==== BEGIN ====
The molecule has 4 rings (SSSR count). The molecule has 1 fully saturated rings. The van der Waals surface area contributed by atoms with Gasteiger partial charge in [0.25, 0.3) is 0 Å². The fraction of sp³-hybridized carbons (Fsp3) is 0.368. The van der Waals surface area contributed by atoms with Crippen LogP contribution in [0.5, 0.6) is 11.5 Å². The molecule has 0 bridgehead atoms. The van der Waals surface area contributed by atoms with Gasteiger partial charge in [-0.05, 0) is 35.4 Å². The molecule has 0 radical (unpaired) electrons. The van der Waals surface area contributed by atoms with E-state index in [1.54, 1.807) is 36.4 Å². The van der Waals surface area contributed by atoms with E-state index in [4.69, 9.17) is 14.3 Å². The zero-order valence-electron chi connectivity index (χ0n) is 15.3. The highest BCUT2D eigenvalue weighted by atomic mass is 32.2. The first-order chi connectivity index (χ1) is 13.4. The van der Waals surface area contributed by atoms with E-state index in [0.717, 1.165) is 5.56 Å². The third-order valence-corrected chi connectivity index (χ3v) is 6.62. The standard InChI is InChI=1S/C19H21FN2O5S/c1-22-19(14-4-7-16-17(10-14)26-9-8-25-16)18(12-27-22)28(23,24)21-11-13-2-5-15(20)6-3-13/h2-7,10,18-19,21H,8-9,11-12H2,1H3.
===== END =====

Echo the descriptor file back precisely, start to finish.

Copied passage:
The molecule has 4 rings (SSSR count). The molecule has 1 fully saturated rings. The van der Waals surface area contributed by atoms with Gasteiger partial charge in [0.25, 0.3) is 0 Å². The fraction of sp³-hybridized carbons (Fsp3) is 0.368. The van der Waals surface area contributed by atoms with Crippen LogP contribution in [0.5, 0.6) is 11.5 Å². The molecule has 0 bridgehead atoms. The van der Waals surface area contributed by atoms with Gasteiger partial charge in [-0.05, 0) is 35.4 Å². The molecule has 0 radical (unpaired) electrons. The van der Waals surface area contributed by atoms with E-state index in [1.54, 1.807) is 36.4 Å². The van der Waals surface area contributed by atoms with E-state index in [4.69, 9.17) is 14.3 Å². The zero-order valence-electron chi connectivity index (χ0n) is 15.3. The highest BCUT2D eigenvalue weighted by atomic mass is 32.2. The first-order chi connectivity index (χ1) is 13.4. The van der Waals surface area contributed by atoms with E-state index in [0.717, 1.165) is 5.56 Å². The third-order valence-corrected chi connectivity index (χ3v) is 6.62. The standard InChI is InChI=1S/C19H21FN2O5S/c1-22-19(14-4-7-16-17(10-14)26-9-8-25-16)18(12-27-22)28(23,24)21-11-13-2-5-15(20)6-3-13/h2-7,10,18-19,21H,8-9,11-12H2,1H3.